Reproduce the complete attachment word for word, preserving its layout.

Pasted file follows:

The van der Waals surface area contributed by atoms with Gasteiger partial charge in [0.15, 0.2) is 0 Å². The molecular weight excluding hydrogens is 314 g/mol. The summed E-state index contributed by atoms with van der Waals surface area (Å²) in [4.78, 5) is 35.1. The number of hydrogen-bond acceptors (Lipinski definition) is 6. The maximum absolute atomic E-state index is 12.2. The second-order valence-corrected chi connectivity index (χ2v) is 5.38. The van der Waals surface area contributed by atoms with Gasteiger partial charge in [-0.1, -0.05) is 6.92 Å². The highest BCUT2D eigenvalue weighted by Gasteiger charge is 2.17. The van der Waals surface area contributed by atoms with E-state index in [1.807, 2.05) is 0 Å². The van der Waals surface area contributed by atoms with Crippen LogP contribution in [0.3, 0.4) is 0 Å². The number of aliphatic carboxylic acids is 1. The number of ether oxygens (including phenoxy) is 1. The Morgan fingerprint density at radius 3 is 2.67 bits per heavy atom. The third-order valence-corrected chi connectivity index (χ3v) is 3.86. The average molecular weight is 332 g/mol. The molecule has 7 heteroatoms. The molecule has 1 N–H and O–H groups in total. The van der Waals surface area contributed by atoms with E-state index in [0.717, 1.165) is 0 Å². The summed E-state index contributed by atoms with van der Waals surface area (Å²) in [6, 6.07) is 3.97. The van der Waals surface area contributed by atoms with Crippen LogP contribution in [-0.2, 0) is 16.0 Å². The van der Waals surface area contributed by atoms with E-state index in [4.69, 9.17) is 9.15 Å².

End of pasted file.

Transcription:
The van der Waals surface area contributed by atoms with Gasteiger partial charge in [0.15, 0.2) is 0 Å². The molecular weight excluding hydrogens is 314 g/mol. The summed E-state index contributed by atoms with van der Waals surface area (Å²) in [4.78, 5) is 35.1. The number of hydrogen-bond acceptors (Lipinski definition) is 6. The maximum absolute atomic E-state index is 12.2. The second-order valence-corrected chi connectivity index (χ2v) is 5.38. The van der Waals surface area contributed by atoms with Gasteiger partial charge in [-0.1, -0.05) is 6.92 Å². The highest BCUT2D eigenvalue weighted by Gasteiger charge is 2.17. The van der Waals surface area contributed by atoms with E-state index in [1.807, 2.05) is 0 Å². The van der Waals surface area contributed by atoms with Crippen LogP contribution in [0.3, 0.4) is 0 Å². The number of aliphatic carboxylic acids is 1. The number of ether oxygens (including phenoxy) is 1. The Morgan fingerprint density at radius 3 is 2.67 bits per heavy atom. The third-order valence-corrected chi connectivity index (χ3v) is 3.86. The average molecular weight is 332 g/mol. The molecule has 7 heteroatoms. The molecule has 1 N–H and O–H groups in total. The van der Waals surface area contributed by atoms with E-state index in [0.717, 1.165) is 0 Å². The summed E-state index contributed by atoms with van der Waals surface area (Å²) in [6, 6.07) is 3.97. The van der Waals surface area contributed by atoms with Crippen LogP contribution in [-0.2, 0) is 16.0 Å². The van der Waals surface area contributed by atoms with E-state index in [4.69, 9.17) is 9.15 Å².